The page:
A common pattern in Docker is to use a separate build environment from the runtime environment. Many platforms have different requirements when you're generating a runnable artifact than when you're running it.
In languages like Go, Rust or C, where the most common implementations produce native binaries, the resulting artifact may require nothing from the environment at all, or perhaps as little as a C standard library. Even in languages like Python that don't typically have a build step, you might indirectly use code that still requires compilation. Common examples include OpenSSL with pyca/cryptography or NETLIB and other numerical libraries with numpy/scipy.
In Clojure, you can easily build "uberjars" with both lein and boot. These are jars (the standard JVM deployable artifact) that come with all dependencies prepackaged, requiring nothing beyond what's in the Java standard library (rt.jar). While this still requires a JRE to run, that is still much smaller than the full development environment.
There are a few advantages to separating environments. It all boils down to them not having anything in them they don't need. That has clear performance advantages, although Docker has historically mitigated this problem with layered pulls. It can have security benefits as well: you can't have bugs in software you don't ship. Even software that isn't directly used in the build process can be affected: some build environments will contain plenty of software that is never used that would normally carry over into your production environments.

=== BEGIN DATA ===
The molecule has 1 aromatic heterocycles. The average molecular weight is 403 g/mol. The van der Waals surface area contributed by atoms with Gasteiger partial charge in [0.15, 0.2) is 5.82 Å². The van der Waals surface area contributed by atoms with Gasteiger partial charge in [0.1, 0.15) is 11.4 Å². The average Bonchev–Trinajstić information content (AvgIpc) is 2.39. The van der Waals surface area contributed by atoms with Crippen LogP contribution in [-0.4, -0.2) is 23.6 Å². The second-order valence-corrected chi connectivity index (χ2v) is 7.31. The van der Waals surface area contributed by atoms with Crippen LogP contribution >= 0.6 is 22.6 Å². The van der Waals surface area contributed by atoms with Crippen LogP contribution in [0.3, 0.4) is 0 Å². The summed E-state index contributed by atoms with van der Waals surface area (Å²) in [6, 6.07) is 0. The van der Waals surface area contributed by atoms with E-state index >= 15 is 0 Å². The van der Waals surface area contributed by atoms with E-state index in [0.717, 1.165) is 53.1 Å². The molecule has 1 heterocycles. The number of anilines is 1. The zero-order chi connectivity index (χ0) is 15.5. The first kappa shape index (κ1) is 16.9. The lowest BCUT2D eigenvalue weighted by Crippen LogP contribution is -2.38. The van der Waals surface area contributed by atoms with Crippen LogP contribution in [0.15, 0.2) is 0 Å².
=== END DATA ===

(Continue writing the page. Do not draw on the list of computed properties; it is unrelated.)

Historically, most users of Docker haven't bothered. Even if there are advantages, they aren't worth the hassle of having separate Docker environments and ferrying data between them. While different ways of effectively sharing data between containers have been available for years, people who wanted a shared build step have mostly had to write their own tooling. For example, my icecap project has a batch file with an embedded Dockerfile that builds libsodium debs.
The upcoming release of Docker will add support for a new feature called multi-stage builds, where this pattern is much simpler. Dockerfiles themselves know about your precursor environments now, and future containers have full access to previous containers for copying build artifacts around. At time of writing, this requires you to opt in to the beta version of Docker, although it should be available in the next stable version.
Here's an example Dockerfile that builds an uberjar from a standard lein-based app, and puts it in a new JRE image:
FROM clojure AS build-env WORKDIR /usr/src/myapp COPY project.clj /usr/src/myapp/ RUN lein deps COPY . /usr/src/myapp RUN mv "$(lein uberjar | sed -n 's/^Created \(.*standalone\.jar\)/\1/p')" myapp-standalone.jar FROM openjdk:8-jre-alpine WORKDIR /myapp COPY --from=build-env /usr/src/myapp/myapp-standalone.jar /myapp/myapp.jar ENTRYPOINT ["java", "-jar", "/myapp/myapp.jar"]
The full clojure base image is a whopping 629MB (according to
openjdk:8-jre-alpine clocks in at 81.4MB. That's a little bit of an
clojure also has an alpine-based image. However, this still
illustrates the savings compared to the most commonly used Docker image.
There are still good reasons for not using multi-stage builds. In the icecap example above, the entire point is to use Docker as a build system to produce a deb artifact outside of Docker. However, that's a pretty exotic use case: for most people this will hopefully make smaller Docker images an easy reality.